Identification of natural compounds which inhibit biofilm formation in clinical isolates of Klebsiella pneumoniae

Article (PDF Available)inIndian journal of experimental biology 51(9):764-72 · September 2013with 738 Reads
Source: PubMed
Cite this publication
Klebsiella pneumoniae, an important opportunistic pathogen, exists as a biofilm in persistent infections and in-dwelling medical devices. With the objective of identifying natural compounds inhibiting biofilm formation in K. pneumoniae, 35 clinical isolates were screened,out of which 7 strong biofilm producers were identified. Six natural compounds were tested for their inhibitory effects on bacterial growth and biofilm formation by determining the minimum inhibitory concentration and minimum concentration for biofilm inhibition (MBIC) for each compound. The results show that reserpine followed by linoleic acid, were the most potent biofilm inhibitors. Reserpine, an efflux pump inhibitor was effective at biofilm inhibition at a concentration of 0.0156 mg/mL, 64-fold lower concentration than its MIC. Linoleic acid, an essential fatty acid was effective as a biofilm inhibitor at 0.0312 mg/mL, which is 32-fold lower than its MIC. Berberine, another plant derived antimicrobial, chitosan and eugenol had an MBIC value of 0.0635 mg/mL. Curcumin, a natural phenolic compound was effective at biofilm inhibition at a concentration of 0.25 mg/mL, which is 50 fold less than its MIC. Notably, the MIC and MBIC data on these 6 natural compounds was reproducible in all seven high biofilm forming isolates of K. pneumoniae. The present report is a comprehensive comparative analysis of the dose dependent inhibition of various natural compounds on biofilm formation in K. pneumoniae.
Indian Journal of Experimental Biology
Vol. 51, September 2013, pp. 764-772
Identification of natural compounds which inhibit biofilm formation in clinical
isolates of Klebsiella pneumoniae
H Magesh
, Arun Kumar
, Ayesha Alam
, Priyam
, Uma Sekar
, Venil N Sumantran
& Rama Vaidyanathan
Department of Biotechnology, Dr. M.G.R.Educational and Research Institute,
E.V.R. Periyar Salai, Maduravoyal, Chennai 600 095, India
Department of Microbiology, Sri Ramachandra University, Porur, Chennai 600 116, India
Bhupat & Jyothi Mehta School of Biosciences, Indian Institute of Technology, Chennai 600 036, India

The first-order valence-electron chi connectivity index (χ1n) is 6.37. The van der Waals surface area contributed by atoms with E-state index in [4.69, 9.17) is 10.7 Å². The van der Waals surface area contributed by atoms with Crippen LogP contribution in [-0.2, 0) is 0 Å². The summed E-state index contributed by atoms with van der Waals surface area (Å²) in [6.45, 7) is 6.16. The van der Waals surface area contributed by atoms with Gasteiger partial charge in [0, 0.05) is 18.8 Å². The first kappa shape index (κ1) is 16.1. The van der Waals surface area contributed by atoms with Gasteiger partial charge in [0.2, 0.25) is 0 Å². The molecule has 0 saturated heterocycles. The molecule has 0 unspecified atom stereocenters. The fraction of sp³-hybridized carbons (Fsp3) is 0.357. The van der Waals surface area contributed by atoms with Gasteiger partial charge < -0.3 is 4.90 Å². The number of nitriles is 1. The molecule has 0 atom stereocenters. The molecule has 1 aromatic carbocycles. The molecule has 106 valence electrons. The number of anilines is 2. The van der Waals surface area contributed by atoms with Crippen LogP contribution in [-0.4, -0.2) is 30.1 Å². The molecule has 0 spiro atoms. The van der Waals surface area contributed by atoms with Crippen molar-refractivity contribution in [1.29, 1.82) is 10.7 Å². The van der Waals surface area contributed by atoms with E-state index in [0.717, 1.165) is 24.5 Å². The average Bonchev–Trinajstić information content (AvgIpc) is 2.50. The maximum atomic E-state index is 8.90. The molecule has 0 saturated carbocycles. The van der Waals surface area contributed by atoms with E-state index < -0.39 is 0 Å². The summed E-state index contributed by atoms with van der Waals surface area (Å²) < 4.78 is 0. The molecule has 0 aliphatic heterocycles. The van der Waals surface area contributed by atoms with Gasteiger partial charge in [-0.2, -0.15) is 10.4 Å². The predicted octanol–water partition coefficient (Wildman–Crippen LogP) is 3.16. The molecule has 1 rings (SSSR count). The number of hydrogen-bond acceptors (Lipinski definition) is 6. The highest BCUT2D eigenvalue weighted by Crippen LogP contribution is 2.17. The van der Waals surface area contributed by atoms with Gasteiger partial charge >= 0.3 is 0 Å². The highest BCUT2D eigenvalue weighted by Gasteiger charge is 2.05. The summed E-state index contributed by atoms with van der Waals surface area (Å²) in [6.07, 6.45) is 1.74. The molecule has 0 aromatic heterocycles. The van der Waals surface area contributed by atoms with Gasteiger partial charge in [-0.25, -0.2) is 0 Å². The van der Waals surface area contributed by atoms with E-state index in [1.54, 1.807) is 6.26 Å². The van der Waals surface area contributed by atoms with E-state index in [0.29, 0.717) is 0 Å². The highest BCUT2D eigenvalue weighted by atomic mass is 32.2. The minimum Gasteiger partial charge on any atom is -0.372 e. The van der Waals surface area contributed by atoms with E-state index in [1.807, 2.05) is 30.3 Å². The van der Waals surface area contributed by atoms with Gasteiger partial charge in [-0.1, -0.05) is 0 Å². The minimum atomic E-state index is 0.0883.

Received 14 November 2012; revised 18 June 2013
Klebsiella pneumoniae, an important opportunistic pathogen, exists as a biofilm in persistent infections and in-dwelling
medical devices. With the objective of identifying natural compounds inhibiting biofilm formation in K. pneumoniae,
35clinical isolates were screened,out of which 7 strong biofilm producers were identified. Six natural compounds were
tested for their inhibitory effects on bacterial growth and biofilm formation by determining the minimum inhibitory
concentration and minimum concentration for biofilm inhibition (MBIC) for each compound. The results show that
reserpine followed by linoleic acid, were the most potent biofilm inhibitors. Reserpine, an efflux pump inhibitor was
effective at biofilm inhibition at a concentration of 0.0156 mg/mL, 64-fold lower concentration than its MIC. Linoleic acid,
an essential fatty acid was effective as a biofilm inhibitor at 0.0312 mg/mL, which is 32-fold lower than its MIC. Berberine,
another plant derived antimicrobial, chitosan and eugenol had an MBIC value of 0.0635 mg/mL. Curcumin, a natural
phenolic compound was effective at biofilm inhibition at a concentration of 0.25 mg/mL, which is 50 fold less than its MIC.
Notably, the MIC and MBIC data on these 6 natural compounds was reproducible in all seven high biofilm forming isolates
of K. pneumoniae. The present report is a comprehensive comparative analysis of the dose dependent inhibition of various
natural compounds on biofilm formation in K. pneumoniae.
Keywords: Biofilm inhibition, Efflux pumps inhibitors, Klebsiella pneumoniae,Multi-drug resistance,
Minimum inhibitory concentration
Persistent infections are a global challenge for human
beings, claiming millions of lives every year and
demanding huge medical and social resources. One
common survival strategy employed by bacteria
pathogens is to form a biofilm, an amorphous and
dynamic structure that is not only resistant to
antibiotics, but also resistant to host immune